Met Police Investigating Allegations That Serving Officer Sexually Assaulted Colleagues
A serving Metropolitan Police officer is currently under investigation, following accusations he raped two of his female colleagues more than three years ago.
The Met is now investigating the claims several years later, after Essex Police made the decision not to arrest or charge the man due to insufficient evidence.
At the time, the two female officers were given compensation over the alleged incidents, however one of those women has since come forward and said they felt as though they were ‘cast aside and not cared for’.
One of the women, whose identity has been protected under the alias of Holly, was a junior police officer when she entered into a relationship with a senior colleague, BBC News reports.
However, after a few months together, she says the male officer became violent and controlling, physically abusing her on several occasions. In one incident, she says she was raped by the man.
The same male officer is reported to have had a relationship with another female colleague called ‘Kate’, who says she was also assaulted and raped by him during their three year relationship.
After the second relationship ended, Holly and Kate were introduced by a mutual friend, and realised they had gone through similar experiences with the same man.
In 2017, the two women both decided to report the allegations of physical and sexual abuse. However, in 2019 the Crown Prosecution Service decided there wasn’t enough evidence to charge him.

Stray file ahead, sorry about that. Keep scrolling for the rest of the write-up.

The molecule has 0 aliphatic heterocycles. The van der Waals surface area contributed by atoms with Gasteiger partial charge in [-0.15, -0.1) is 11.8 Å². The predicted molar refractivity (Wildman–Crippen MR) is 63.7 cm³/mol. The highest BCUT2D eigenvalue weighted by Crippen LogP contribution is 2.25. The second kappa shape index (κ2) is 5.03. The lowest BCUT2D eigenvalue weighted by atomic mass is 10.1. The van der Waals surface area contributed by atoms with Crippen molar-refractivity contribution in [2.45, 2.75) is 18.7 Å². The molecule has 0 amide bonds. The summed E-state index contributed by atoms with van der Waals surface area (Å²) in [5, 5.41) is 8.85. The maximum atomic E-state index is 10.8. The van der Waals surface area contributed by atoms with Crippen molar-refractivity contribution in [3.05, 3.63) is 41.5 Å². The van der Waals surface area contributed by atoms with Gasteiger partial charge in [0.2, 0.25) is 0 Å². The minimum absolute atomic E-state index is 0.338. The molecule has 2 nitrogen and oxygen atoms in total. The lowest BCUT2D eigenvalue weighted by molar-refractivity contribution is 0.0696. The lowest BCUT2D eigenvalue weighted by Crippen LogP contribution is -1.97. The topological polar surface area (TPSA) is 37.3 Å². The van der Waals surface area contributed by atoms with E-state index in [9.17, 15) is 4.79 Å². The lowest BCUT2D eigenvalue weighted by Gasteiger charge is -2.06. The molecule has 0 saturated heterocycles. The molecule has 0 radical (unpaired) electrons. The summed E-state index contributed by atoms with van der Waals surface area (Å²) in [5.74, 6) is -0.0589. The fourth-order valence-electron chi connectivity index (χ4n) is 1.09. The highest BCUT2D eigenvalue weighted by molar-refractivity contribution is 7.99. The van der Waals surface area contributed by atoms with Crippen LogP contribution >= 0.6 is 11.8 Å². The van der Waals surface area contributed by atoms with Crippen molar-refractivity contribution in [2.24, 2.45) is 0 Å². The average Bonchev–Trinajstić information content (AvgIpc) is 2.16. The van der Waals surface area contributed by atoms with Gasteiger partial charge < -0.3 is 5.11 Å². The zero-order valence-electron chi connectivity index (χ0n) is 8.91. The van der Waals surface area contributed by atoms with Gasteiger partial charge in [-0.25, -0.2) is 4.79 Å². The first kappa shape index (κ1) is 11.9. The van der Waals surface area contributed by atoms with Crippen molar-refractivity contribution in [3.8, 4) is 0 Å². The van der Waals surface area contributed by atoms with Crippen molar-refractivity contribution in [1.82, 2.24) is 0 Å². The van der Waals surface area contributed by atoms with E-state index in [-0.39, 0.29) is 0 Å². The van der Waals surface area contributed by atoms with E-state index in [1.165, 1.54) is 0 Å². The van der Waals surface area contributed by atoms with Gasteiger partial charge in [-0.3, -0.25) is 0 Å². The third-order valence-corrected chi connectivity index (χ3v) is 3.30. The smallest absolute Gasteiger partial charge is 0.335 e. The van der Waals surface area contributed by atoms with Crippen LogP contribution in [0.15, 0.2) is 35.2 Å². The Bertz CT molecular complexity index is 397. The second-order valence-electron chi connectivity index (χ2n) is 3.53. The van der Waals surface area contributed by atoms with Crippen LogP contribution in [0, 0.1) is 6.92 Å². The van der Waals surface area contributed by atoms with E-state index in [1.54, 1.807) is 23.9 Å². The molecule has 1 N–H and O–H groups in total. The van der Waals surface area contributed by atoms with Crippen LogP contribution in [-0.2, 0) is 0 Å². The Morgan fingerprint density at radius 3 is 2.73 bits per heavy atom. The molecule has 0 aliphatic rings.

Holly told BBC News that Essex Police conducted a ‘really bad investigation,’ claiming officers didn’t even finish taking all her allegations and didn’t arrest the man.
In response, Essex Police admitted there was room for ‘improvement in the management of these investigations’.
Last year, the Criminal Injuries Compensation Authority awarded £17,100 in damages to Holly, telling her ‘police evidence indicates that you were a victim of sexual abuse’.
Kate was later given £11,600 after the authority concluded she had been victim to rape and serious sexual abuse.
It’s worth noting that the CICA has a lower threshold of proof than is required for a criminal court case, which is why there was enough evidence to prove they were victims, but in the CPS’s view not enough evidence to charge the male officer.
The Met Police is now conducting its own investigation into the allegations and the male officer faces a misconduct hearing, though no date has currently been set for this.
‘We take all allegations of domestic abuse extremely seriously and it is right and proper that the full circumstances of this case should be considered at a hearing. We continue to offer welfare support and assistance to the victims in this case,’ it said in a statement.
The male officer has now been taken off public duties, however Holly says there has been very little support for her and Kate since they made the allegations more than three years ago.
While Holly still loves her job as a police officer, she said she still harbours bitterness for the way in which the situation was handled. However, she wants to try and change the police from within, to prevent other people from having to go through what she and Kate went through. Meanwhile, Kate says she has no trust for the organisation she works for.
If you have been affected by any of the issues in this article and wish to speak to someone in confidence, contact the Rape Crisis England and Wales helpline on 0808 802 9999 between 12pm–2.30pm and 7pm– 9.30pm every day. Alternatively, you can contact Victim Support free on 08 08 16 89 111 available 24/7, every day of the year, including Christmas.
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